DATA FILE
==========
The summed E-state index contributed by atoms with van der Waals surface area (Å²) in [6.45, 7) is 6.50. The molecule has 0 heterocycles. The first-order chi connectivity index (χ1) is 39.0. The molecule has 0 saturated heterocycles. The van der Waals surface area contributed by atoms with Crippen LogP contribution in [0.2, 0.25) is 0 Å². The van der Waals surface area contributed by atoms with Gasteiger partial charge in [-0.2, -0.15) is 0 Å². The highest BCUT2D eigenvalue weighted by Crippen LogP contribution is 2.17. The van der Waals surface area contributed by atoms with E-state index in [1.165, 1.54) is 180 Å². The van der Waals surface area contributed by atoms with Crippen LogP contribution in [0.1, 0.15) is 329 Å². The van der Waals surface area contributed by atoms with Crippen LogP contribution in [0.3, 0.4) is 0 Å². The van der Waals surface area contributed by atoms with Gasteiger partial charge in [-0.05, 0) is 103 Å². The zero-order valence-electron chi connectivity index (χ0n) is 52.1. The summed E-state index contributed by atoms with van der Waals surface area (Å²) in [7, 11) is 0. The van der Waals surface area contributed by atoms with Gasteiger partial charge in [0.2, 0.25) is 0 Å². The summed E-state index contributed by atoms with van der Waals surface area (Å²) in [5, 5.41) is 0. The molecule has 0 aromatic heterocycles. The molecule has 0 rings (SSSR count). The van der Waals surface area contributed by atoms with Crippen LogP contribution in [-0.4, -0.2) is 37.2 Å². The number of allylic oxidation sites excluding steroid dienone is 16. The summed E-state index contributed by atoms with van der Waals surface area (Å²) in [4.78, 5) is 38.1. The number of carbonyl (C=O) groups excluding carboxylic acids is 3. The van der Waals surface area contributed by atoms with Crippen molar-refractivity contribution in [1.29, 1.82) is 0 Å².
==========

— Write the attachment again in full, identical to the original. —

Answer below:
The summed E-state index contributed by atoms with van der Waals surface area (Å²) in [6.45, 7) is 6.50. The molecule has 0 heterocycles. The first-order chi connectivity index (χ1) is 39.0. The molecule has 0 saturated heterocycles. The van der Waals surface area contributed by atoms with Crippen LogP contribution in [0.2, 0.25) is 0 Å². The van der Waals surface area contributed by atoms with Gasteiger partial charge in [-0.2, -0.15) is 0 Å². The highest BCUT2D eigenvalue weighted by Crippen LogP contribution is 2.17. The van der Waals surface area contributed by atoms with E-state index in [1.165, 1.54) is 180 Å². The van der Waals surface area contributed by atoms with Crippen LogP contribution in [0.1, 0.15) is 329 Å². The van der Waals surface area contributed by atoms with Crippen LogP contribution in [0.3, 0.4) is 0 Å². The van der Waals surface area contributed by atoms with Gasteiger partial charge in [-0.05, 0) is 103 Å². The zero-order valence-electron chi connectivity index (χ0n) is 52.1. The summed E-state index contributed by atoms with van der Waals surface area (Å²) in [7, 11) is 0. The van der Waals surface area contributed by atoms with Gasteiger partial charge in [0.2, 0.25) is 0 Å². The summed E-state index contributed by atoms with van der Waals surface area (Å²) in [5, 5.41) is 0. The molecule has 0 aromatic heterocycles. The molecule has 0 rings (SSSR count). The van der Waals surface area contributed by atoms with Crippen LogP contribution in [-0.4, -0.2) is 37.2 Å². The number of allylic oxidation sites excluding steroid dienone is 16. The summed E-state index contributed by atoms with van der Waals surface area (Å²) in [4.78, 5) is 38.1. The number of carbonyl (C=O) groups excluding carboxylic acids is 3. The van der Waals surface area contributed by atoms with Crippen molar-refractivity contribution in [1.29, 1.82) is 0 Å².